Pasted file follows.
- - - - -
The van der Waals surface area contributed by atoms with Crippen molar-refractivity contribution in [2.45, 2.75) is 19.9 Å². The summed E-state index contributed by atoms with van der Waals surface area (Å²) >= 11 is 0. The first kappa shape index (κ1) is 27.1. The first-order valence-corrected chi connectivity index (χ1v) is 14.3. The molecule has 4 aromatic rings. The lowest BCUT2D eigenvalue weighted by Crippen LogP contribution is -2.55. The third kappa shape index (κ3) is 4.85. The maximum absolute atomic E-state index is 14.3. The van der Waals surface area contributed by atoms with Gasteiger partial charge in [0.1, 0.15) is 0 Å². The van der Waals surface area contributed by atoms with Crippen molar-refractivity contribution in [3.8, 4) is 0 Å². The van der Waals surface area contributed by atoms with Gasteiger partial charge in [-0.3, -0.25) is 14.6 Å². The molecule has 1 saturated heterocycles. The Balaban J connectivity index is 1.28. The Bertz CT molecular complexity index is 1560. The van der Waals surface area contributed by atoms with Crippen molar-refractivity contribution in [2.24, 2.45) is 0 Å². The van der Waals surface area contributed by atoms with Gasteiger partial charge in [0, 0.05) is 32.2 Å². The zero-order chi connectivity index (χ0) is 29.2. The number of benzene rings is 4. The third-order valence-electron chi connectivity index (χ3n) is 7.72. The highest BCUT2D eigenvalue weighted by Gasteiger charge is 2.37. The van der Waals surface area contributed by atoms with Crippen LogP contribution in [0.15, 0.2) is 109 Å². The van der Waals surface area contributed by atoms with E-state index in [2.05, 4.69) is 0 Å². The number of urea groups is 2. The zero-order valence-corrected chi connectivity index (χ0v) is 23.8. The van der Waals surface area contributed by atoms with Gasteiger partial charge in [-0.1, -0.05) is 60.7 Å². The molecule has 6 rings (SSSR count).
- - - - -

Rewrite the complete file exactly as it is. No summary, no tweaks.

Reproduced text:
The van der Waals surface area contributed by atoms with Crippen molar-refractivity contribution in [2.45, 2.75) is 19.9 Å². The summed E-state index contributed by atoms with van der Waals surface area (Å²) >= 11 is 0. The first kappa shape index (κ1) is 27.1. The first-order valence-corrected chi connectivity index (χ1v) is 14.3. The molecule has 4 aromatic rings. The lowest BCUT2D eigenvalue weighted by Crippen LogP contribution is -2.55. The third kappa shape index (κ3) is 4.85. The maximum absolute atomic E-state index is 14.3. The van der Waals surface area contributed by atoms with Gasteiger partial charge in [0.1, 0.15) is 0 Å². The van der Waals surface area contributed by atoms with Crippen molar-refractivity contribution in [3.8, 4) is 0 Å². The van der Waals surface area contributed by atoms with Gasteiger partial charge in [-0.3, -0.25) is 14.6 Å². The molecule has 1 saturated heterocycles. The Balaban J connectivity index is 1.28. The Bertz CT molecular complexity index is 1560. The van der Waals surface area contributed by atoms with Crippen molar-refractivity contribution in [2.24, 2.45) is 0 Å². The van der Waals surface area contributed by atoms with Gasteiger partial charge in [0, 0.05) is 32.2 Å². The zero-order chi connectivity index (χ0) is 29.2. The number of benzene rings is 4. The third-order valence-electron chi connectivity index (χ3n) is 7.72. The highest BCUT2D eigenvalue weighted by Gasteiger charge is 2.37. The van der Waals surface area contributed by atoms with Crippen LogP contribution in [0.15, 0.2) is 109 Å². The van der Waals surface area contributed by atoms with E-state index in [2.05, 4.69) is 0 Å². The number of urea groups is 2. The zero-order valence-corrected chi connectivity index (χ0v) is 23.8. The van der Waals surface area contributed by atoms with Gasteiger partial charge in [-0.1, -0.05) is 60.7 Å². The molecule has 6 rings (SSSR count).